Tuesday, October 18, 2016

FamilySearch Adds 141 Million Family History Record Hints

The following is from FamilySearch.

Salt Lake City, Utah (29 September 2016)--You might discover new ancestors on your family tree this week at FamilySearch.org.
The nonprofit FamilySearch International, the largest genealogical organization in the world, released 141 million new hints in its online Family Tree today. The hints make use of the newest additions to FamilySearch’s massive collections of worldwide historical records made searchable online by volunteer indexers. These hints can lead to exciting new family history discoveries.

Two years ago, FamilySearch.org’s search engine began creating the hints by comparing data from the five billion names in its historical records online to the 1.2 billion customer-contributed ancestry names in the online Family Tree. “When we put the data together for comparison and find high-scoring matches to people in your family tree, that’s what we call a hint,” explained Robert Kehrer, FamilySearch senior product manager.

“In essence, the FamilySearch.org search engine is constantly working to make research discoveries for you without your having to do much more than login, validate what it found, and accept the hints,” added Kehrer.

The current addition enlarges the already published 1.5 billion hints from historical records in FamilySearch Family Tree. These hints can help in your research. Instead of searching for each ancestor separately, you receive the information in the form of a hint after FamilySearch has already searched the records for you.

These hints can identify a possible ancestor to add to your individual tree, or they can provide rich additional sources for an ancestor already in your tree. The details from one historical record may lead to the discovery of another, and the added details of each ancestor’s life can help weave together your family’s story.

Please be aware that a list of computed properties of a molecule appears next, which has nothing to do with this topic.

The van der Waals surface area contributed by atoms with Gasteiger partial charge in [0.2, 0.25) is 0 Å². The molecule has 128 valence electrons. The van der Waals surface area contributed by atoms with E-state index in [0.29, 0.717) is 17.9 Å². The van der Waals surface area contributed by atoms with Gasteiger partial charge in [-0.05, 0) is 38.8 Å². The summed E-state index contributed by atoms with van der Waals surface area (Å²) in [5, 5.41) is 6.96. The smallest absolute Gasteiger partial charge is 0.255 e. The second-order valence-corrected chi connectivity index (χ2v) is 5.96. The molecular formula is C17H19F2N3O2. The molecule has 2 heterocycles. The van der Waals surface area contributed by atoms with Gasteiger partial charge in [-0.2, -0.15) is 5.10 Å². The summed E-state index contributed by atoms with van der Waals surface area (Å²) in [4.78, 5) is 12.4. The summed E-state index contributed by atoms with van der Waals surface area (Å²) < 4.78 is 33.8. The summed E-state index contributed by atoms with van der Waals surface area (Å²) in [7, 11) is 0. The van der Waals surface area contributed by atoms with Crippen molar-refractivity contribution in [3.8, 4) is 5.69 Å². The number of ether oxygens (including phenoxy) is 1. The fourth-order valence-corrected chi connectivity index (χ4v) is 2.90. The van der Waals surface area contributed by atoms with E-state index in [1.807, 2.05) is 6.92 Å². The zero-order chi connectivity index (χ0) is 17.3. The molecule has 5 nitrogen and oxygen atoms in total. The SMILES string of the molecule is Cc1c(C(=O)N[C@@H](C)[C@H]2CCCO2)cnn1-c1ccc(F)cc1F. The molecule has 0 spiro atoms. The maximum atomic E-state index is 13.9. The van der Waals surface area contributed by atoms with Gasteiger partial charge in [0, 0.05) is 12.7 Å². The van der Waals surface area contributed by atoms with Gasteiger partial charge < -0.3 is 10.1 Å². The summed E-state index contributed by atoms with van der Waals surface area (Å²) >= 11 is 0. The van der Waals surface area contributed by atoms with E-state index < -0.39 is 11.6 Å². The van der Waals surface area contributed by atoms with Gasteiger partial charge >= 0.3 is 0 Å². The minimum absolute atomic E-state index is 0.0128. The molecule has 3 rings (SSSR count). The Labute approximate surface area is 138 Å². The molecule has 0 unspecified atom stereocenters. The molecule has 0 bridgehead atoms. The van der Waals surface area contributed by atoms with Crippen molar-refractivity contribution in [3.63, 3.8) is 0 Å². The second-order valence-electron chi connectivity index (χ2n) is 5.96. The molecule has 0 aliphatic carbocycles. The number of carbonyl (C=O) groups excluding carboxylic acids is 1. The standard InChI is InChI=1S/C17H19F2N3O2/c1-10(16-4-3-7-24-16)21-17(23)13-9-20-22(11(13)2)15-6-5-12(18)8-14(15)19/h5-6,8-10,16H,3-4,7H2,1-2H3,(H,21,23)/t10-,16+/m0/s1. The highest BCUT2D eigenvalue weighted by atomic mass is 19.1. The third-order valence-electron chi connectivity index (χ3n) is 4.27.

Kehrer said he is confident of the hints’ accuracy because the historical records are being compared to all the rich information surrounding the ancestors in your family tree. In fact, the results have been verified at a 98.5 percent average accuracy. An exception can occur, for example, if your ancestor has a common name and not much differentiating information is attached to him or her. “If your ancestor is named John Smith and was born in New York in 1920 and there aren’t many people associated with that ancestor, the accuracy won’t be that high,” he said.

https://us.vocuspr.com/Publish/3313993/vcsPRAsset_3313993_85078_1ac6f8a0-3626-4e92-9e41-de70798acf99_0.jpgThese newest hints in the historical records arsenal come from many countries, but particularly noteworthy are the 1851 and 1881 census records of England and Wales. “A large number of family history buffs have ancestors from the British Isles and records from this relatively recent time can be a good way to start or build a family tree,” Kehrer said.
How do you find your hints?

It’s easy. Sign in to your free FamilySearch.org account. If you don’t have an account, you can obtain a free account by going to FamilySearch.org. The hints, designated by a blue icon, can be located in multiple places, including the main page, the ancestor’s person page, and an ancestor’s entry in the descendancy view of the tree. Click the blue hint icon. If you agree that the record is a match, you can quickly and easily attach the record to that ancestor’s profile in your tree.You may find new hints any time you add a new person to Family Tree or you change the details in an ancestor’s listing. FamilySearch adds historical records daily that are continually mapped to contributors’ ancestors in Family Tree. And just as with today’s announcement, periodically very large batches of new hints are added throughout the year—which means millions of fun, new family discoveries.

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